Last year at the end of July I wrote a post about birding Jamaica Bay in which I complained about the bugs, the heat, the mud and the difficulty inherent in identifying shorebirds.  This year, so far, Jamaica Bay has been a much more pleasant place, mostly because water levels on the East Pond have not dropped to the point where slogging through the mud to look for rare shorebirds is possible.  Instead, one sticks to the usual trails and scopes what birds there are while keeping one’s feet comfortably dry and mud-free.  Though shorebirds have started to arrive on their southward migration they do not yet have much habitat to occupy on the East Pond so at high tide they congregate on the West Pond, which makes them more distant but also more accessible.  And other species are still around as well, and I have spent the last two Sundays trying to see as many species as possible.

You will remember, of course, my post about watching a Great Black-backed Gull killing and eating a young Gadwall.  While that was an exciting thing to watch and certainly post-worthy I can’t believe I neglected to mention that I also spotted a fledgling Barn Owl sitting on the next box at Big John’s Pond that same day (to say nothing of an adult barely visible in the box).  And this Sunday, after a report of a fledgling Barn Owl perched in the reeds in front of the box I made my way over there again, and, sure enough, there it was!  Two consecutive Sundays with daylight Barn Owls: I guess July at Jamaica Bay has more to offer than torturous shorebirds!

Of course there is much more than owls at Jamaica Bay in July.  There are many species of heron that forage throughout the refuge in the month of July, and seeing them all really helps pad the day list.  Recent reports have placed both a Cattle Egret and a Least Bittern in the area: I’ve had no luck but I have seen Tricolored Heron, Little Blue Heron, Great Blue Heron, Black-crowned Night Heron, Yellow-crowned Night Heron, Green Heron, Snowy Egret, and Great Egret.  A typical visit in July with careful scanning of the marshes, should net at least six species.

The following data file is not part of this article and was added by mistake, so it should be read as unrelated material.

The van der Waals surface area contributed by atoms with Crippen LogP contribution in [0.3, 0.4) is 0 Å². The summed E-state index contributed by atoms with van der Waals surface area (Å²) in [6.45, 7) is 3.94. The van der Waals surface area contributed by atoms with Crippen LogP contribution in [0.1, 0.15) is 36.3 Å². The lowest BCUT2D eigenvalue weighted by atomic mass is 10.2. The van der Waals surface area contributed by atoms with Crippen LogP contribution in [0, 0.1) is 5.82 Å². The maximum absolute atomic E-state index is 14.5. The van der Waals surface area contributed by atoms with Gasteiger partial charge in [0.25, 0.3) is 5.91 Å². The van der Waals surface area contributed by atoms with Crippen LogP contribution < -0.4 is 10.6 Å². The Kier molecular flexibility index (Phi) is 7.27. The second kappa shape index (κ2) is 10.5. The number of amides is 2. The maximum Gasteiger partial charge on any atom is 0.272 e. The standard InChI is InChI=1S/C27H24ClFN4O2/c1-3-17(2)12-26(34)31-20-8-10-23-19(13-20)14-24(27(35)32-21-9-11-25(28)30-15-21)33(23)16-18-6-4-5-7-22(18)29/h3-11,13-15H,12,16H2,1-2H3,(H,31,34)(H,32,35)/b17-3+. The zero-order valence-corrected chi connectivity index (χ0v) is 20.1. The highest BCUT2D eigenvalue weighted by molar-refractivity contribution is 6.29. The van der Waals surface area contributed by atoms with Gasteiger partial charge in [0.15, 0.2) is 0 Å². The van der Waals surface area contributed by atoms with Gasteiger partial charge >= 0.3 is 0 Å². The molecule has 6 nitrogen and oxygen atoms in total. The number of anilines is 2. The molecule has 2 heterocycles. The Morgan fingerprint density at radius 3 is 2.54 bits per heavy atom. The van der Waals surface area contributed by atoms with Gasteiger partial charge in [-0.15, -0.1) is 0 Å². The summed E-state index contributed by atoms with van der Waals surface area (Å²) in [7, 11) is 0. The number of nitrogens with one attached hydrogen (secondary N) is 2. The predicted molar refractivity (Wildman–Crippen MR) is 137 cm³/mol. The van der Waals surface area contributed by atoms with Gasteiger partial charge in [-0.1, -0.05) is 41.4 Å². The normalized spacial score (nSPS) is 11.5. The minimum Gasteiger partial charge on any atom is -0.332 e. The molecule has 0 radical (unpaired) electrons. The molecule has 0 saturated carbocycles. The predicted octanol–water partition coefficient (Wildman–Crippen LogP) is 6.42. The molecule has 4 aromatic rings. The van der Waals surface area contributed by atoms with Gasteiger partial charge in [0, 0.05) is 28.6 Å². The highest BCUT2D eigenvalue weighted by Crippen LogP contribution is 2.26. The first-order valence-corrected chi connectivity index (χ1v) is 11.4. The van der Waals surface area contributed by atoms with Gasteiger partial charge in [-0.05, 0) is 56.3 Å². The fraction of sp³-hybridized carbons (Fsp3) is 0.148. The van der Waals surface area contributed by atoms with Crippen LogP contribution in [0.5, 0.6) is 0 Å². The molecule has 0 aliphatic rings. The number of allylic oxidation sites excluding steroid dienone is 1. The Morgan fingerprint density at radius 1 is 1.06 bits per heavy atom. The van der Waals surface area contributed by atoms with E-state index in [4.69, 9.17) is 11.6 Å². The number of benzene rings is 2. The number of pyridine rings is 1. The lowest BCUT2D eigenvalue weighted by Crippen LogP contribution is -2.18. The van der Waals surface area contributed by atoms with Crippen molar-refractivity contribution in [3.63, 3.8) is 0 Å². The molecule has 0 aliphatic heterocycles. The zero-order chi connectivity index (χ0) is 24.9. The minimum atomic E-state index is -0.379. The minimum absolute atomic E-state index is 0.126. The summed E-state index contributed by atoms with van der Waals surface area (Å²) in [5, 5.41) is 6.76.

And the terns, so many terns!  Least Terns are easy to find, as are Forster’s Terns.  Both Gull-billed and Common Terns are around in smaller numbers and take a bit more searching to find.  Black Skimmers occasionally make an appearance as well: not much is cooler than having one fly over the path in frot of you as it moves from the bay to the pond or vice-versa.

There are plenty of families of land birds as well: all three mimids of the northeast nest at Jamaica Bay, American Redstarts, Yellow Warblers, and Common Yellowthroats are the breeding warblers, Marsh, Carolina, and House Wrens all nest, and Willow Flycatchers, White-eyed Vireos, and Boat-tailed Grackles are just a few more of the birds that one can find feeding young.  And, of course, there are the shorebirds:

Birds aren’t all that one can see at Jamaica Bay: butterflies and dragonflies abound and if one is very lucky and arrives at high tide one might get to see a Diamondback Terrapin come ashore to dig a hole and lay eggs.  I was that lucky yesterday and not only saw several terrapins come ashore but also ran into a researcher who was studying terrapins and held one for him while he was catching another.  Now that was cool!

So get to Jamaica Bay, even if it is the middle of the summer.  You won’t regret it!

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Written by Corey
Corey is a New Yorker who lived most of his life in upstate New York but has lived in Queens since 2008. He's only been birding since 2005 but has garnered a respectable life list by birding whenever he wasn't working as a union representative or spending time with his family. He lives in Forest Hills with Daisy, their son, Desmond Shearwater, and their indoor cat, B.B. His bird photographs have appeared on the Today Show, in Birding, Living Bird Magazine, Bird Watcher's Digest, and many other fine publications. He is also the author of the American Birding Association Field Guide to the Birds of New York.